It has been a year since the recording sessions for Songs From the Last Chance Saloon took place. I have played those songs live many times since, either as a solo performer, in an acoustic trio or in a full-band line-up in intimate venues and at various music festivals. Having such constant contact with the songs meant that I hadn’t listened to the album for quite a while. When I played it to a friend the other day, I was struck by how much I enjoyed the contributions from musician friends whom I had invited down to the studio. Without exception, they provided a freshness to the proceedings, a distinctive feature to each of the songs, and yet a subtle understanding of what I was trying to achieve….
My sister, Jules (A.K.A. Tiny Diva) provides harmonies on many tracks but it is her vocal solo on Faith in Myself which still gives me shivers when I hear it. My instruction to her as she entered the vocal booth was “loneliness, despair, desperation and finally, madness.” If she was fazed by this, she hid it well. “Okay,” she said, as if I’d just given her a list of groceries to pick up. She didn’t even roll her eyes. We ran the track, and from somewhere she conjured up the spirit of Clare Torry on Pink Floyd’s Great Gig in the Sky. I got loneliness, despair, desperation and just a hint of madness. Marvellous.
The genus for the flute on Heart and the High Moral Ground goes back to last year when I was rehearsing for an appearance at a Suffolk Songwriters Open Mic session alongside my current guitarist and sidekick, Shane Kirk, and Helen Mulley whom I had last shared a stage with back in France in 2003 (both are guiding lights in the wonderful Songs From the Blue House). During a run-through of one of the planned songs, La Mulley ran out of the studio, crying: “I know what this needs. I’ll be back in a mo’”. She returned with her flute in her hands, and proceeded to play a solo that would make angels weep. Later, when I decided that Heart was to be included on the album, I knew that it was going to have a flute motif. In the studio, Helen was so efficient we even had time to coax some heavenly harmonies out of her. Bliss.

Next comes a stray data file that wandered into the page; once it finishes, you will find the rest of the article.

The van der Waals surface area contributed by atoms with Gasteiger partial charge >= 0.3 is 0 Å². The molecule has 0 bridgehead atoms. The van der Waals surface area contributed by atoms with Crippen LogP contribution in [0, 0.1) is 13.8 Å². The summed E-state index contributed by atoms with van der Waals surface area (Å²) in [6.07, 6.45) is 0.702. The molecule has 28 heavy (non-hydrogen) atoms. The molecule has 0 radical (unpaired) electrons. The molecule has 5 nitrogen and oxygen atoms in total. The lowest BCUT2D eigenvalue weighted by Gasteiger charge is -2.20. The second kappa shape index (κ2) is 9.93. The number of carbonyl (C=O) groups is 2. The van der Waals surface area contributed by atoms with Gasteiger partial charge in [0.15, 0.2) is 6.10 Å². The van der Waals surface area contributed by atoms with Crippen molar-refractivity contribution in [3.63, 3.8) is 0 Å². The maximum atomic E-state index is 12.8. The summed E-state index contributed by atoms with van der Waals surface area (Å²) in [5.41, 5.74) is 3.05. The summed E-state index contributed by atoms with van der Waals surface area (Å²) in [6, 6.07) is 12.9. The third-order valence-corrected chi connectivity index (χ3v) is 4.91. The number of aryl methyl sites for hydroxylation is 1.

Heart is also the first of three tracks which features the effervescent Cad Taylor on violin. She also appears on Paradise South Ealing and Crying for 15 Years. Not only did she have to learn the signature riff to all three songs but Paradise is in two keys, and Crying is in three! I love the thoughtful Celtic-infused flourishes she brought to each track.
I have always loved the sound of the trombone – probably since seeing the Glenn Miller biopic starring James Stewart. I had never had occasion to use one on a recording, but freed from the shackles of band politics I thought it was just what a song like Crazy needed. I only had one trombone player’s phone number – Don Lusher (Sinatra, Fitzgerald, Bennett, Streisand) who had been very kind to me as a young musician starting out in the business but he had sadly gone to play with that great swing band in the sky.
I had only known Richard “Gibbon” Hammond as a bass player but I was assured he knew his way round a ‘bone. We met, I hummed him the sort of thing I had in mind, he wrote it down, and we arranged a recording session. He turned up at the studio and played it just as it had been rehearsed; job done… or so I thought. “Would you like some ad-libs on the final chorus?” he asked. Very much, says I. What he played was perfectly suited to the track. Job done… or so I thought. On the way out, I mentioned that I planned to double-up the bass line in the solo with a tuba to beef up the part. He looked at me and said: “I’ve got a euphonium in the car”. I thought this something of a non-sequitur until he explained that a euphonium and a tuba share a series of low notes which meant that on Crazy, a euphonium could do what a tuba would. He became very excited at the prospect of adding euphonium; for me, the session had gone into uncharted territory but, what the hell, if I didn’t like it, it could be erased once Gibbon had left the building. Thankfully, it was exactly the enhancement that the solo needed, and it is loud and proud in the mix. I love it when spontaneity turns up for a party.